No Country is an Island


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  • Good report on Japan and agree with their sensitivity.
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No Country is an Island

  1. No country is an island The Economist December 1st, 2007 Gee-Hsien Chuang KBS - Japanese Business Environment February 21, 2008
  2. The Issue Japan is reluctantly embracing globalization. • Struggling in import penetration and inward foreign direct investment. US • Lagging behind in the global 22.0% M&A wave (2004). Japan 2.3% EU 47.0% • Overall closed curtain to Other outside interaction and 28.7% investment.
  3. Why is Japan such an outlier? Regulations • Remnants of post-WWII regulations restricted inward flows of goods and investments in order to protect domestic growth. • Other industry-specific regulations. Domestic Crises • Financial crises in the 1990s-2000s have been major issues. Cultural Influences
  4. Why does Japan need to embrace globalization? • Growth - Domestic markets are mature; Growth opportunities are abroad. • Innovation and Reform - Inflow of foreign ideas can boost innovation. - Foreign entrants also spur and incite domestic internal reform. • Laggard - During Japan’s restructuring in the 1990s, large multinationals have emerged through heavy M&A activity. Smaller domestic firms are struggling. - Local talent lacks the international experience foreign competitors have. • Heavy Competition - More and more competitors, particularly emerging markets.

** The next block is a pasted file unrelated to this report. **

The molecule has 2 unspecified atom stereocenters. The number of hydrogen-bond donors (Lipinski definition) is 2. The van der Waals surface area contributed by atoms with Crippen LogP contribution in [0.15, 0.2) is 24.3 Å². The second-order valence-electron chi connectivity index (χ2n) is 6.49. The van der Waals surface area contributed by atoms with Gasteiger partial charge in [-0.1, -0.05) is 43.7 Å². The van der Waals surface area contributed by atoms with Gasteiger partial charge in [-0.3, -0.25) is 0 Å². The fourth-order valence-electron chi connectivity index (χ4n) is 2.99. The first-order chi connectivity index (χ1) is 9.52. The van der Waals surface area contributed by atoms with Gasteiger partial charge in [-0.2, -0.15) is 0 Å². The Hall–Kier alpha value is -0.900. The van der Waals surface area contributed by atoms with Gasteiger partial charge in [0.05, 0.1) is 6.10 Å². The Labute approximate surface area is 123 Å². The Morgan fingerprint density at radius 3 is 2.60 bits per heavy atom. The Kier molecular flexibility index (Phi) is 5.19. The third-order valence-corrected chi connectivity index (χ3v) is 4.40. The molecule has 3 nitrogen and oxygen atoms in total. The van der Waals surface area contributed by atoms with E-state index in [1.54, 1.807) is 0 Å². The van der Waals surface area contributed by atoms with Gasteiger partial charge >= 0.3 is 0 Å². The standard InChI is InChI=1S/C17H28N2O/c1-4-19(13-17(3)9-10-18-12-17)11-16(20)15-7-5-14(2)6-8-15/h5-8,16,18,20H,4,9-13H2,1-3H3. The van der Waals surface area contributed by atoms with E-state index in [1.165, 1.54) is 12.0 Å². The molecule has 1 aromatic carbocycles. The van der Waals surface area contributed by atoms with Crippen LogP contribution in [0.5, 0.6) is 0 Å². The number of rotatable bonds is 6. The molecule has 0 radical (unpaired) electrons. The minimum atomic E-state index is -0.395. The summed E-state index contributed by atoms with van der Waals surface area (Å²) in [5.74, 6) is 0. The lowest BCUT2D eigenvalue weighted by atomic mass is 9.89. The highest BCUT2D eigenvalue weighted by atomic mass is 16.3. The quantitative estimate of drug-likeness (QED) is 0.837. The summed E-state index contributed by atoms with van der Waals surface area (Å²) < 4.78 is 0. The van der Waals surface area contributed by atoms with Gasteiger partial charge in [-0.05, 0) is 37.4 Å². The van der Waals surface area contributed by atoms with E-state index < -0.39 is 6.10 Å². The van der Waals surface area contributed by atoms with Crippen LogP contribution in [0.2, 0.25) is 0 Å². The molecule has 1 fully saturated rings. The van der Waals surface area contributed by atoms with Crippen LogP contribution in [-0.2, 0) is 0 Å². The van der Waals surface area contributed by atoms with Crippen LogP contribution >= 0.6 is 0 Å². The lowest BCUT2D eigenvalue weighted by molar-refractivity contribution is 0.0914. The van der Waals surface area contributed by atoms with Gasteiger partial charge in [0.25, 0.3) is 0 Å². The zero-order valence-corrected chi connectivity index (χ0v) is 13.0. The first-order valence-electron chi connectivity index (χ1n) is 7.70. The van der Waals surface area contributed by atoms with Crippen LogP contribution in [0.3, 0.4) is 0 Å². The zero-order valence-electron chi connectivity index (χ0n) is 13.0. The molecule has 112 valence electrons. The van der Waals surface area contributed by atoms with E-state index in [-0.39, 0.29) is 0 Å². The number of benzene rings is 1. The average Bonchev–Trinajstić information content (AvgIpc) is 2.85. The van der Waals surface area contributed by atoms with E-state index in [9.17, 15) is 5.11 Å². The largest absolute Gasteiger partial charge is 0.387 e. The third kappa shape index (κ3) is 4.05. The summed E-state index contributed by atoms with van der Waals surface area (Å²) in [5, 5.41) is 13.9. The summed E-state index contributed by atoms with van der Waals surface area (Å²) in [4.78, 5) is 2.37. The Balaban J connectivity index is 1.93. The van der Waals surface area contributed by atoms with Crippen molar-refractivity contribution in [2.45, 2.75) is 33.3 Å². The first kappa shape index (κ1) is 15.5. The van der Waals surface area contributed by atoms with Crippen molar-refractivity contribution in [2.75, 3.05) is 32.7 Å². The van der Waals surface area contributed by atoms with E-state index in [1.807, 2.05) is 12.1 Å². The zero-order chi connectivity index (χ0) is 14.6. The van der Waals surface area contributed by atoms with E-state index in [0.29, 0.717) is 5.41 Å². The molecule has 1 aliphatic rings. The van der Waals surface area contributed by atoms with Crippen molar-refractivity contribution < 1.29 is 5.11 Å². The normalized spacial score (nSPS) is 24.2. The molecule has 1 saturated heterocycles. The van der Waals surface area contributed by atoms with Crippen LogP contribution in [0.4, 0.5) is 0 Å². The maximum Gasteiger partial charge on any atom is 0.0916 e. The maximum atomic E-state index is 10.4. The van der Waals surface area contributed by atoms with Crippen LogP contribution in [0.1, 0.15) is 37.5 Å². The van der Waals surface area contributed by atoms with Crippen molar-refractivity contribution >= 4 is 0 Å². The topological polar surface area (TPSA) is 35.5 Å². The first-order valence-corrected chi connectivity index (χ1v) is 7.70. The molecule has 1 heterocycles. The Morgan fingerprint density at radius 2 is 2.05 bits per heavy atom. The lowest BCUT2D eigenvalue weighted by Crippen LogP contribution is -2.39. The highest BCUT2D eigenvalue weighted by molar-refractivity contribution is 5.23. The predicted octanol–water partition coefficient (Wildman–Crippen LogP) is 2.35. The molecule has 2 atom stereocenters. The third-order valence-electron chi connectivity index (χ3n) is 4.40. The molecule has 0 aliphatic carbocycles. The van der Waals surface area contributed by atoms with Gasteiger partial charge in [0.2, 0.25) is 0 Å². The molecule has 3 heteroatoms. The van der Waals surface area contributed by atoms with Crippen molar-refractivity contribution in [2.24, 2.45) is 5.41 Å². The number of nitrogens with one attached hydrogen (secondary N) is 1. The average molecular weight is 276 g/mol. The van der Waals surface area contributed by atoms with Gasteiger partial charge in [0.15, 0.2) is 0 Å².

5. Not all Japanese firms are at fault. • Toyota has factories in 27 countries, and is becoming the world’s biggest automobile manufacturer. “we have been changing our business and management style to respond to the race of globalization.” • Sony Corporation makes 74% of its sales outside Japan. • Nintendo, Canon, etc...
  6. How can Japanese firms go global? • Acquire both domestic and international firms to achieve global scale. Takeda went on a global acquisition spree. - 10 years ago, 50% of revenues from Japan. Today, 30%. • Move upstream into high-value specialty items. • Adopt a regional strategy, focusing on Asian markets. • Form global alliances with foreign firms.
  7. Outsourcing as a method of globalization • Outsourcing is a method to stay competitive by reducing costs, but Japanese firms are cautious with this approach. • Sony outsources standards-based mobile phone and PC manufacturing, but insists on manufacturing proprietary digital cameras and camcorders domestically. • Reasons? - Deep-rooted hostility with China. - Protection of intellectual property. - Japanese manufacturing as a core competency.
  8. Come in, gaijin ( ) • In 2003, the Japan External Trade Organization (JETRO) was assigned to increase/encourage FDI in Japan. The goal was not capital. • FDI results in new ideas, new business models, competition, and reform. • In 2002: - Manufacturing productivity was 60% higher in foreign-affiliated firms. - Services productivity was 80% higher. • Foreign firms outperformed in profitability, investment, and R&D spending. • Only the strongest foreign firms enter Japan, resulting in a shock-inducing but positive stimulus.
  9. Foreign influences on management • Carlos Ghosn’s turnaround at Nissan. - From near bankruptcy back to profitability. • Ripplewood, a private equity firm. - Relaunched the Long-Term Credit Bank of Japan as Shinsei Bank in 2000. - Shinsei went public in 2004, resulting in a ¥100 billion payout for Ripplewood.
  10. Foreign entrants/investments do not all succeed. • Success stories • Failed attempts
  11. Conclusion • Foreign investment and globalization are necessary steps if Japanese firms wish to survive in a highly competitive global environment. • Change must be carefully planned and executed. - Japanese customers are some of the most sensitive in the world. • Ideas and changes should be thought of as catalysts and inspiration, as opposed to a cut-and-paste strategy.
  12. Thank You Q&A